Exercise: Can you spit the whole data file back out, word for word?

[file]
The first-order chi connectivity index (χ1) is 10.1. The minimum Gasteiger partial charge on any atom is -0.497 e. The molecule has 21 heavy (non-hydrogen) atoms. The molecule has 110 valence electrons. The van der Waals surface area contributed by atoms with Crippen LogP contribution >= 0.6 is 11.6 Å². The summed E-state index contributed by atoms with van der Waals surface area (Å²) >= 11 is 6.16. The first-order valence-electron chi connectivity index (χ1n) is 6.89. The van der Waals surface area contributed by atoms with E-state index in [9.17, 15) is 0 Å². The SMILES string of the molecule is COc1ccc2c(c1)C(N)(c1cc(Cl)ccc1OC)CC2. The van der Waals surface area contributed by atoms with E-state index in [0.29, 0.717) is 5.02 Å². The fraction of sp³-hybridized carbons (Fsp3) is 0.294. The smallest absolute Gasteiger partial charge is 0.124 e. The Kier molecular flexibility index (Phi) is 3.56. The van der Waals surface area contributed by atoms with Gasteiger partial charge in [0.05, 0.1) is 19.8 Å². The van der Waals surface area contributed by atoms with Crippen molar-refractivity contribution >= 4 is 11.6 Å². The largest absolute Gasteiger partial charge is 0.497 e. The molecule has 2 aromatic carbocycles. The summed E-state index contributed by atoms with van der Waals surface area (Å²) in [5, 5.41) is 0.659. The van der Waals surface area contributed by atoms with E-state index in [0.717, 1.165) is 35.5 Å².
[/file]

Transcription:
The first-order chi connectivity index (χ1) is 10.1. The minimum Gasteiger partial charge on any atom is -0.497 e. The molecule has 21 heavy (non-hydrogen) atoms. The molecule has 110 valence electrons. The van der Waals surface area contributed by atoms with Crippen LogP contribution >= 0.6 is 11.6 Å². The summed E-state index contributed by atoms with van der Waals surface area (Å²) >= 11 is 6.16. The first-order valence-electron chi connectivity index (χ1n) is 6.89. The van der Waals surface area contributed by atoms with E-state index in [9.17, 15) is 0 Å². The SMILES string of the molecule is COc1ccc2c(c1)C(N)(c1cc(Cl)ccc1OC)CC2. The van der Waals surface area contributed by atoms with E-state index in [0.29, 0.717) is 5.02 Å². The fraction of sp³-hybridized carbons (Fsp3) is 0.294. The smallest absolute Gasteiger partial charge is 0.124 e. The Kier molecular flexibility index (Phi) is 3.56. The van der Waals surface area contributed by atoms with Gasteiger partial charge in [0.05, 0.1) is 19.8 Å². The van der Waals surface area contributed by atoms with Crippen molar-refractivity contribution >= 4 is 11.6 Å². The largest absolute Gasteiger partial charge is 0.497 e. The molecule has 2 aromatic carbocycles. The summed E-state index contributed by atoms with van der Waals surface area (Å²) in [5, 5.41) is 0.659. The van der Waals surface area contributed by atoms with E-state index in [0.717, 1.165) is 35.5 Å².